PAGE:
I know she's wrong. One lazy and succulent day, I am walking by myself from the graveyard at the top of the village, down the catnapping winding road overlooking the chateau, the church, the prehistoric caves, the square, and far below, the river valley, the child'stoy poplars and Roman bridge indicating the road, and the creator of all this, the spawn of the glacier, our river. I have never taken this path before, this path along this ridge. I am beginning to relax, to know what I knew before: the peace, the rainbow of perfections of doing nothing. The country is so lush that the birds can't eat all the ripe blackberries. I stop and pick some. Juicy grit in my mouth. My sandals slap the asphalt. I watch the flowers compete in color and shape, enticing the rape by the bees. For the first time in more than a year I am at peace, and nothing in the whole world is effort, and all, for me, is natural, whole, and sound.

I turn a corner and see a large building, like an asylum or a hospital, with the word "Hospice" over the door. My skin prickles, the little hairs on the back of my neck rise, my teeth set on edge. And there, sure enough, I see them. They have been set out in the?sun, in a little orchard. The white of their hair, scattered among the green of the orchard, makes them look like dandelions in a field, gossamers awaiting their final breeze. Gomers. I stare at them. I recognize the signs. I make diagnoses. As I walk past them, their eyes seem to follow me, as if somewhere in their dementia they are trying to wave, or say bonjour, or show some other vestige of humanness. But they neither wave nor say bonjour, nor show any other vestige. Healthy, tan, sweaty, drunk, full of blackberries, laughing inside and fearing the cruelty of that laughter, I feel grand. I always feel grand when I see a gomer. I love these gomers now.

"Well, there may be gomers in France, but you don't have to take care of them."

She goes back to her artichoke; and the vinaigrette accumulates on her chin. She doesn't wipe it off. She's not the type. She enjoys the oily feel of the oil, the vinegar sting. She enjoys her nakedness, her carelessness, her oiliness, her ease. I feel that she's getting excited. Now she looks at me again. Am I saying this out loud? No. As we watch each other, the vinaigrette drips from her chin to her breast. We watch. The vinaigrette explores, oozing slowly down the skinline, heading south toward the nipple. We speculate together, without words, whether it will make it, or if it will veer off, toward cleft or pit. I flip back into medicine, thinking of carcinoma of the axillary nodes. Mastectomy. Statistics crowd in. Berry smiles at me, unaware of my regression toward death. The vinaigrette stays on line, oozes onto the nipple, and hangs We smile.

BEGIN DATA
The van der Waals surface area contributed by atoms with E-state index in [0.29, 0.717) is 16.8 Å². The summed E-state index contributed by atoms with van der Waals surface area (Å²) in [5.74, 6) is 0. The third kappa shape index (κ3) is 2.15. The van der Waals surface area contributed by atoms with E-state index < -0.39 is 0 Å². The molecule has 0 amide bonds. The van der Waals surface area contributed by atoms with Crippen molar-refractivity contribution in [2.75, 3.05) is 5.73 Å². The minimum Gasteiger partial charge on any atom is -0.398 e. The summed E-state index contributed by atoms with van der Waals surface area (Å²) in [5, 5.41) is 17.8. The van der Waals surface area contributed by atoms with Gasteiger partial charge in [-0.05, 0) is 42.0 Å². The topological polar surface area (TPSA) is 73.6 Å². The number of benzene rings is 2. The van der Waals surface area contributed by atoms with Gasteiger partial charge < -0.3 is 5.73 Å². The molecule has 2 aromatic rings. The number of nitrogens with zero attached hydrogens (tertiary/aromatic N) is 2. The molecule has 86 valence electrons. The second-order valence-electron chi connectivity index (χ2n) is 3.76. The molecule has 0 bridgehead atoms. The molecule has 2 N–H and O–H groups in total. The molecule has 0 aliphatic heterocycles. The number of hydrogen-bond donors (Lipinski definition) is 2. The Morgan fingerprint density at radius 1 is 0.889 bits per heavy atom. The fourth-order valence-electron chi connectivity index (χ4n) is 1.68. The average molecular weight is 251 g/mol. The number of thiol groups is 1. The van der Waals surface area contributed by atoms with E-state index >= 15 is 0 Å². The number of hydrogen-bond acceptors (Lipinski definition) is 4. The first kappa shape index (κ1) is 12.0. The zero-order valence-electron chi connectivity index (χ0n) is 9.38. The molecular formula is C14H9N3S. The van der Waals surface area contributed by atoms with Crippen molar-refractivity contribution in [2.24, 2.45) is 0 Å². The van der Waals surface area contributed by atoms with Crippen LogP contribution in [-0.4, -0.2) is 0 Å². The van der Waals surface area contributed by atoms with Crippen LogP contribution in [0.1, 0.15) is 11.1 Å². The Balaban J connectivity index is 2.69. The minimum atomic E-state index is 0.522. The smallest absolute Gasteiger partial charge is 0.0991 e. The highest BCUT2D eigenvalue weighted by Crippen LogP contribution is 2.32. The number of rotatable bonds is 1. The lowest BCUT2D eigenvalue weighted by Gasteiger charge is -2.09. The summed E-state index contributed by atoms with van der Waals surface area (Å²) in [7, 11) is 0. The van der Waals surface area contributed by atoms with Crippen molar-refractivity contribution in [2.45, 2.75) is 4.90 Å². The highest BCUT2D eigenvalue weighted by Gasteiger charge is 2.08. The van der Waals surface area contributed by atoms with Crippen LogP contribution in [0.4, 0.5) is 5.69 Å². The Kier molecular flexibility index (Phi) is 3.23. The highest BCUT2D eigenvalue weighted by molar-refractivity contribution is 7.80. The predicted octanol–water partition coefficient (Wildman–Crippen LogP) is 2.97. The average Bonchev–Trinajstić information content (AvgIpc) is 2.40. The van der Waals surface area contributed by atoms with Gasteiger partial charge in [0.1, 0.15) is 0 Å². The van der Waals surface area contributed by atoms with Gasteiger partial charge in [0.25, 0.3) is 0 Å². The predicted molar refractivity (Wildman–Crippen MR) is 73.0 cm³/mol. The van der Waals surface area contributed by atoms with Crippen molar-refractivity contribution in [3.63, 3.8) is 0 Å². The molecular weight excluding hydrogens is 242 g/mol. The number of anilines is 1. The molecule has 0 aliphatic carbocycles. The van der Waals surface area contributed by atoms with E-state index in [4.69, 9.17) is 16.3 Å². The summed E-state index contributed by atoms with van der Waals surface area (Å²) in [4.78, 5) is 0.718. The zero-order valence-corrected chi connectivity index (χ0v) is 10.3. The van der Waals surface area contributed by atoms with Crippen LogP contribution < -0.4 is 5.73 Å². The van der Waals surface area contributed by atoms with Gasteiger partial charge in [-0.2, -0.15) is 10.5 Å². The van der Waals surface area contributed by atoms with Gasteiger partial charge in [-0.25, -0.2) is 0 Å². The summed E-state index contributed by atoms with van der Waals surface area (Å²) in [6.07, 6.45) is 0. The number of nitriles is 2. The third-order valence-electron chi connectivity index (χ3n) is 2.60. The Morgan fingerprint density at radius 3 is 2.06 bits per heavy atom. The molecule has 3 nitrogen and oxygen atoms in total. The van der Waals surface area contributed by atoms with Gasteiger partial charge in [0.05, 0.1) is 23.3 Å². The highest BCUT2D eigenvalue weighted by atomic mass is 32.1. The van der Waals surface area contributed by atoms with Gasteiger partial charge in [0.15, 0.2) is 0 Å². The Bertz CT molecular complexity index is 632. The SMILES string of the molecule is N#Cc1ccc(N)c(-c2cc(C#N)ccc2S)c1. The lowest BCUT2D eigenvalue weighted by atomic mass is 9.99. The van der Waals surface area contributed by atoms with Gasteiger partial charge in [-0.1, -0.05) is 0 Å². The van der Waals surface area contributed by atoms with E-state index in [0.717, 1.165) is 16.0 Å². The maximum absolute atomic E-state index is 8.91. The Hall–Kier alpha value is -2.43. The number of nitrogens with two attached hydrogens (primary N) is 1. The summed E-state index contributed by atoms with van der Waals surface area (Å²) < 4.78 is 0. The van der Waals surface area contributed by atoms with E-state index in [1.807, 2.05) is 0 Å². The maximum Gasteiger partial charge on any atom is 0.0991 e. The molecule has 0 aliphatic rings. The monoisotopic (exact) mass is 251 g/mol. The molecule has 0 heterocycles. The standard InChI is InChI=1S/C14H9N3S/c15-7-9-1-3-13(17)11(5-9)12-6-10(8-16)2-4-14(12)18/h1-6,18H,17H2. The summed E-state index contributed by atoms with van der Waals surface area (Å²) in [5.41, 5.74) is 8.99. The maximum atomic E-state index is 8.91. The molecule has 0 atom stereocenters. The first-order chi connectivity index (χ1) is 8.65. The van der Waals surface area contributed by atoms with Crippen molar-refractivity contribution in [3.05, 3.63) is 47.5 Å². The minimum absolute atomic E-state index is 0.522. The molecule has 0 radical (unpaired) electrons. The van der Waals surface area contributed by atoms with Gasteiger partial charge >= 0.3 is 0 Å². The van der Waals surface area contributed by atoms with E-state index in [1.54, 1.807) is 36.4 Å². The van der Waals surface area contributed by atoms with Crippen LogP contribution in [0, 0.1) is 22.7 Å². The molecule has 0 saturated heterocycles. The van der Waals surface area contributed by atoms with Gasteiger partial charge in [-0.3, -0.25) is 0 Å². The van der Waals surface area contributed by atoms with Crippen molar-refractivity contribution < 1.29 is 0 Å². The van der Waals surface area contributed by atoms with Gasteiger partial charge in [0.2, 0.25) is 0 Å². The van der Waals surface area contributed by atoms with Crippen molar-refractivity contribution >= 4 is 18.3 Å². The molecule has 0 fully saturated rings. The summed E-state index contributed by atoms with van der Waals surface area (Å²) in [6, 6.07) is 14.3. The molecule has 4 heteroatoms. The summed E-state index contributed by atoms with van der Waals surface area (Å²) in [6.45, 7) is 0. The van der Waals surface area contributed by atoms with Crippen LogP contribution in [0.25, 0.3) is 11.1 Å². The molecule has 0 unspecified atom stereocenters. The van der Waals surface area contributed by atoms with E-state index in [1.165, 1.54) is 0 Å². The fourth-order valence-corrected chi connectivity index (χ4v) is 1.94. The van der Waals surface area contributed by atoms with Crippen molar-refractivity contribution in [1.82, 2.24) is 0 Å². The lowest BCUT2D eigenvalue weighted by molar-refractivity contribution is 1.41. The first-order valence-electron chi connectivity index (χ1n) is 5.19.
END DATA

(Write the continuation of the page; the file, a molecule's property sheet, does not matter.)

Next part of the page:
"Stop obsessing about the gomers and come lick it off."

"They can still hurt me"

"No, they can't. Come on."

As I put my lips to her nipple, feeling it rise, tasting the sting of the sauce, my fantasy is of a cardiac arrest. The room is crowded, and I am one of the last to arrive. On the bed is a young patient, intubated, being breathed by the respiratory tech. The resident is trying to put in a big intravenous line, and the medical student is running round and round the bed. Everyone in the room knows that the patient is going to die. Kneeling on the bed, giving closed?chest cardiac massage, is one of the intensive?care nurses, a redhead with great thighs and big tits, from Hawaii. Tits from Hawaii. It had been her patient, and she had been first to arrive at the arrest. I stand in the doorway and watch: her white skirt has ridden up her legs so that as she bends over the patient, she flaunts her ass. She wears flowered bikini panties. I can almost see the petals through the seams of the white stretch pantyhose. I think of Hawaii. Up and down, up and down her ass is moving up and down in the middle of all the blood and vomit and urine and crap and people. Waves of surf on volcanic beaches up and down up and down. Fantastic plush limousine of an ass. I go up to her and put my hand on it. She turns and sees who it is and smiles and says Oh hi Roy and keeps on pumping. I massage her ass as she moves up and down, around and around my hand goes. I whisper something raunchy in her ears. I take both hands and pull down her pantyhose, and then pull her panties down to her knees. She beats on the body. I take my hands, and slip one into her crotch and run the other down the inside of her thighs up and down and up and down in time to the chest compressions of the resuscitation. She takes her free hand and undoes the buttons of my white pants and grabs my erect penis. The tension is incredible. There are shouts for "adrenaline!" and "the defibrillator!"